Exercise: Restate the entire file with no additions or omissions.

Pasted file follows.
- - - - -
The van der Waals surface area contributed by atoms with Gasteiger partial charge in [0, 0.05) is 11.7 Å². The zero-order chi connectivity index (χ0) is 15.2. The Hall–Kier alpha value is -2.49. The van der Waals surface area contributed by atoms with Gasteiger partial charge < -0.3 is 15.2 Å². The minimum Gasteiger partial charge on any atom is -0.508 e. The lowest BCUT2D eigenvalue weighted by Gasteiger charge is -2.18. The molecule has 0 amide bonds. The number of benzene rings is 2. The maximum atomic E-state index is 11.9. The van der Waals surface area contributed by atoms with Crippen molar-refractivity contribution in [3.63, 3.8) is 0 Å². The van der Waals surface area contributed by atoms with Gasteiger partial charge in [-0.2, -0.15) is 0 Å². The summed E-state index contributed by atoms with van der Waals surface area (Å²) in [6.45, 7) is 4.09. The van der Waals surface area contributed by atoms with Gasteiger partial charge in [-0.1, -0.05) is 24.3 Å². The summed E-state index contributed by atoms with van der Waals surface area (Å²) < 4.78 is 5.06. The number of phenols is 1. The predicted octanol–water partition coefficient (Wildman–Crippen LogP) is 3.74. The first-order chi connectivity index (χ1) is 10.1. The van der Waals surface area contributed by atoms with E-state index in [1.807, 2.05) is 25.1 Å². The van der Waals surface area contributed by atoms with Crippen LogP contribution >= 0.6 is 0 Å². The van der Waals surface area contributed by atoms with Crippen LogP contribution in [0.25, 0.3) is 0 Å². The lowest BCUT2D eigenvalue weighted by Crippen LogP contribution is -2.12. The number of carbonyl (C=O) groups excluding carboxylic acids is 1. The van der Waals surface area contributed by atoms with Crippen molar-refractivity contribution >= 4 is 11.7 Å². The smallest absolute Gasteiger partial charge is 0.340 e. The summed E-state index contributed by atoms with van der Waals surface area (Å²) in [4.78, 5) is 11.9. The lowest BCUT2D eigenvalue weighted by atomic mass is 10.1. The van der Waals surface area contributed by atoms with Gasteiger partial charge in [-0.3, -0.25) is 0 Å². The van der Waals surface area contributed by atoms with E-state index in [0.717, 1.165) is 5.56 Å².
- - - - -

The van der Waals surface area contributed by atoms with Gasteiger partial charge in [0, 0.05) is 11.7 Å². The zero-order chi connectivity index (χ0) is 15.2. The Hall–Kier alpha value is -2.49. The van der Waals surface area contributed by atoms with Gasteiger partial charge < -0.3 is 15.2 Å². The minimum Gasteiger partial charge on any atom is -0.508 e. The lowest BCUT2D eigenvalue weighted by Gasteiger charge is -2.18. The molecule has 0 amide bonds. The number of benzene rings is 2. The maximum atomic E-state index is 11.9. The van der Waals surface area contributed by atoms with Crippen molar-refractivity contribution in [3.63, 3.8) is 0 Å². The van der Waals surface area contributed by atoms with Gasteiger partial charge in [-0.2, -0.15) is 0 Å². The summed E-state index contributed by atoms with van der Waals surface area (Å²) in [6.45, 7) is 4.09. The van der Waals surface area contributed by atoms with Gasteiger partial charge in [-0.1, -0.05) is 24.3 Å². The summed E-state index contributed by atoms with van der Waals surface area (Å²) < 4.78 is 5.06. The number of phenols is 1. The predicted octanol–water partition coefficient (Wildman–Crippen LogP) is 3.74. The first-order chi connectivity index (χ1) is 10.1. The van der Waals surface area contributed by atoms with E-state index in [1.807, 2.05) is 25.1 Å². The van der Waals surface area contributed by atoms with Crippen LogP contribution >= 0.6 is 0 Å². The van der Waals surface area contributed by atoms with Crippen LogP contribution in [0.25, 0.3) is 0 Å². The lowest BCUT2D eigenvalue weighted by Crippen LogP contribution is -2.12. The number of carbonyl (C=O) groups excluding carboxylic acids is 1. The van der Waals surface area contributed by atoms with Crippen molar-refractivity contribution >= 4 is 11.7 Å². The smallest absolute Gasteiger partial charge is 0.340 e. The summed E-state index contributed by atoms with van der Waals surface area (Å²) in [4.78, 5) is 11.9. The lowest BCUT2D eigenvalue weighted by atomic mass is 10.1. The van der Waals surface area contributed by atoms with Gasteiger partial charge in [-0.3, -0.25) is 0 Å². The van der Waals surface area contributed by atoms with E-state index in [0.717, 1.165) is 5.56 Å².